Often when a cat does something in secret, it's a wicked thing. A certain cat belonging to a relative recently discovered how to enter a lidded hamper full of clean folded laundry, urinate on the laundry, and leap out without knocking over the hamper or otherwise being detected. Until my relative wanted a clean shirt.
But sometimes a cat does a good thing in secret.
Cougars are amazingly secretive creatures. You can spend years in cougar country without spotting a cougar, though chances are good that cougars spotted you. (Cougars are the same as mountain lions, and the same as pumas. Puma concolor.)
So there's not nearly as much information about the customs of cougars as there is about the customs of wolves or the folkways of bears. But new technology is helping. In Wyoming, biologists who put radio collars on cougars are learning things that change the picture of the species.
There was a nice story in the Jackson Hole News & Guide about a female cougar they call F27. She was leading her invisible life, raising three 8-month-old cubs, in wild terrain along the Gros Ventre River. Biologists couldn't watch her, but because she wears a GPS/radio collar that reports her location four times a day, they knew what she was up to. Nearby, another female cougar, F1, was raising her own three 20-month-olds, until she was shot by a hunter. (How do hunters find cougars if they're so elusive? Dogs.)
F27 adopted the orphaned kittens, giving her a sit-com family of six. Because most of the cubs had been collared too, researchers could tell that they all ate, slept, and played together. Since then, one of the adoptees (F69) has declared herself an emancipated minor and gone out on her own, but the rest are still one family.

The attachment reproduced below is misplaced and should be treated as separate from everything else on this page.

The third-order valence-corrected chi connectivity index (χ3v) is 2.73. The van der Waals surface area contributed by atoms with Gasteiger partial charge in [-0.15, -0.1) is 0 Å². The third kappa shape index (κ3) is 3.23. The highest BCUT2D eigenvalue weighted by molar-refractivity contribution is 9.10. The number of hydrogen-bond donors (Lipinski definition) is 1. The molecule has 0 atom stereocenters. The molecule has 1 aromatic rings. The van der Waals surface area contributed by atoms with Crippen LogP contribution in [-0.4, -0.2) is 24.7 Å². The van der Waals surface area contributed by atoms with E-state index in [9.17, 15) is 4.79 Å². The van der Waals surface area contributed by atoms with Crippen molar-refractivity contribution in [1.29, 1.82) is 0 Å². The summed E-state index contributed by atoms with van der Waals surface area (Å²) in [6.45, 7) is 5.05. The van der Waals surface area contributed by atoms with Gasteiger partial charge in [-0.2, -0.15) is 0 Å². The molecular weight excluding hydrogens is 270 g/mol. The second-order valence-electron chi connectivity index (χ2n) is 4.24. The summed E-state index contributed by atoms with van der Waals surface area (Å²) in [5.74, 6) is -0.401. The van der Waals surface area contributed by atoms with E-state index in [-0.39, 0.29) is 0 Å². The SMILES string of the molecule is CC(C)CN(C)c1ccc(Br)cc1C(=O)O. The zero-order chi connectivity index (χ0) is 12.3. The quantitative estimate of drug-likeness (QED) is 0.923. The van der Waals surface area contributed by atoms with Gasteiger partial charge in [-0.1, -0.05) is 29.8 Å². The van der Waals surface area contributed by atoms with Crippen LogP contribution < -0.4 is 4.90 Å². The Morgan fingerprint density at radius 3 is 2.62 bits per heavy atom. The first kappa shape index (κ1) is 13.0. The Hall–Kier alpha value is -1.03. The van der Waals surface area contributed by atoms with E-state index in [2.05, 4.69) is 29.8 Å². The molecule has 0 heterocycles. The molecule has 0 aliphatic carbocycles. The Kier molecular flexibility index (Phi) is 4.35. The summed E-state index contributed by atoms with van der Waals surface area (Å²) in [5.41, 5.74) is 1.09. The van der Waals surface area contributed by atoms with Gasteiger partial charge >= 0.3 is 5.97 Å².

Biologists used to think cougars were almost perfectly solitary animals, but the more we learn, the more convivial they turn out to be. “This solitary carnivore is actually pretty social when it comes down to it,” researcher Howard Quigley told the News & Guide.
Naturally, there may be selective advantages to this kindly behavior. For one thing, it's likely that F1 was related to F27, so that F27 wasn't adopting perfect strangers, but biological kin. It's possible that F1, an older cat, was F27's mother. If so, F27 has adopted her half-siblings—and she's promoting her own genes. But that doesn't mean that's why she did it. I find the idea of adopting cougar kittens very tempting, and yet there are no cougars on either side of my family.
Quigley also hypothesizes that a large cougar family, especially one including the two hulking male cubs from the adoption, might be able to defend their kills from local wolf packs. It often happens that a cougar will kill a deer or an elk, eat some, step away to nap, and get up repeatedly to eat a little more. But if wolves find it, the pack will gobble it, and a cougar won't dare to rush up yowling “That's mine! Get your own!” Five cougars, though—a cat pack—might able to hold onto their kills.
It's virtuous to do good deeds, and even more virtuous to do good deeds by stealth. (Most of the time.) By this standard of Maimonides, F27 deserves double praise, once for good behavior, and again for being furtive with it. She's not in it for the glory. The only reason we know about it is the GPS data – and it wasn't F27's idea to wear a radio collar.
The truth, I suspect, is that F27 didn't adopt those children because it was the right thing to do. She adopted them for the same reason I would have been tempted – because she liked them and wanted to have them around and take care of them.